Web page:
A combination of bad real estate and land loans led to the Nevada-based firm being passed in to the hands of the Federal Deposit Insurance Corporation (FDIC), the eleventh such bank to do so in 2008.
Prior to the closures, Silver State retained 17 branches in Nevada and Arizona.
It also had around $2 billion in assets and deposits of $1.7 billion.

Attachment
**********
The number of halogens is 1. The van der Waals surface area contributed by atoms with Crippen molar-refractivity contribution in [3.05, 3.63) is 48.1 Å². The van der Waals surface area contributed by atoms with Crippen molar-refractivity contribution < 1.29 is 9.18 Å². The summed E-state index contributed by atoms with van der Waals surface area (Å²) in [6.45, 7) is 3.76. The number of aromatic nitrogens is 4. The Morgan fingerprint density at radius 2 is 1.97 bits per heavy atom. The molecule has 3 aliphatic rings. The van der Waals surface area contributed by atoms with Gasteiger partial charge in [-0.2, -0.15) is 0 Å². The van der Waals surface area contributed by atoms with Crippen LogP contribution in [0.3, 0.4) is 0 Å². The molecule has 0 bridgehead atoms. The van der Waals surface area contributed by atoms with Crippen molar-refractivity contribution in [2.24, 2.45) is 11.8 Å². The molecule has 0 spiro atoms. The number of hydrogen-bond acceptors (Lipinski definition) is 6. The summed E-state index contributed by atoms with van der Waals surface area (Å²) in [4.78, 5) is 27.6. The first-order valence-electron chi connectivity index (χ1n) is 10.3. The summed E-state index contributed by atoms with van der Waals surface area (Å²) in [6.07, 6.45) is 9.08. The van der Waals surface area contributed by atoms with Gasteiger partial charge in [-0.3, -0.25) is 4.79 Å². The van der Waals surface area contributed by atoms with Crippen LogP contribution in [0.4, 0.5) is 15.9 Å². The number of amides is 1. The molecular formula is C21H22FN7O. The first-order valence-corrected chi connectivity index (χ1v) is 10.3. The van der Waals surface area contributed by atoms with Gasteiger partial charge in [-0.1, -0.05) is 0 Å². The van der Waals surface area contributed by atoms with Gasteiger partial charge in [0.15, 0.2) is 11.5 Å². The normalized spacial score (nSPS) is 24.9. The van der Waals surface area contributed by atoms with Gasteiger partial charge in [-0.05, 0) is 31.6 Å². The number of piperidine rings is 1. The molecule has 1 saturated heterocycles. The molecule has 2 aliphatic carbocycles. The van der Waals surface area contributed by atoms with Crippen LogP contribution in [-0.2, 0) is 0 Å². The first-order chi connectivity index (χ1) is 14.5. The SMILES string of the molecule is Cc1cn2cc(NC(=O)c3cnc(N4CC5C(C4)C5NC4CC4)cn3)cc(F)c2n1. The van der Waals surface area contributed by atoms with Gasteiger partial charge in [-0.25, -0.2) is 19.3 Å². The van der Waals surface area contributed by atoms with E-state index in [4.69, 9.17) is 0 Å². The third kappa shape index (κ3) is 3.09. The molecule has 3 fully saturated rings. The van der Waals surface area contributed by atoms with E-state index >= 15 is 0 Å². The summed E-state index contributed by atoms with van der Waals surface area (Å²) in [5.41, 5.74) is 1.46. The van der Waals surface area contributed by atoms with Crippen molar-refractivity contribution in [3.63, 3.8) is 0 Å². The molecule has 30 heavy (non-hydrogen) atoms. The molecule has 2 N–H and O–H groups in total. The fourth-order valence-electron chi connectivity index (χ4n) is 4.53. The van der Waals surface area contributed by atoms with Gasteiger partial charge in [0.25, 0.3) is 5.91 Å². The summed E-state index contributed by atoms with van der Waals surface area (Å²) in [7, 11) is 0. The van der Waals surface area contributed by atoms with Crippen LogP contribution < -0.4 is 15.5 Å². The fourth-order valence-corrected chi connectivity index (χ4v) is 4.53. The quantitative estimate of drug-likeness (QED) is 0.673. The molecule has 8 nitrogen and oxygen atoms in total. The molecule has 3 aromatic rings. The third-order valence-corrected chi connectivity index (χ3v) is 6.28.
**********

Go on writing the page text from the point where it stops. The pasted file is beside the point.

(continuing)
Under the terms of the FDIC deal, the Nevada State Bank will take on Silver State's depositors.
"When the housing market slowed down, people who bought raw land to build new homes didn't need that land, so they couldn't do anything with it and repay their loans [to Silver State]," an FDIC spokesman said.
Around nine per cent of US mortgage holders are thought to be currently in arrears.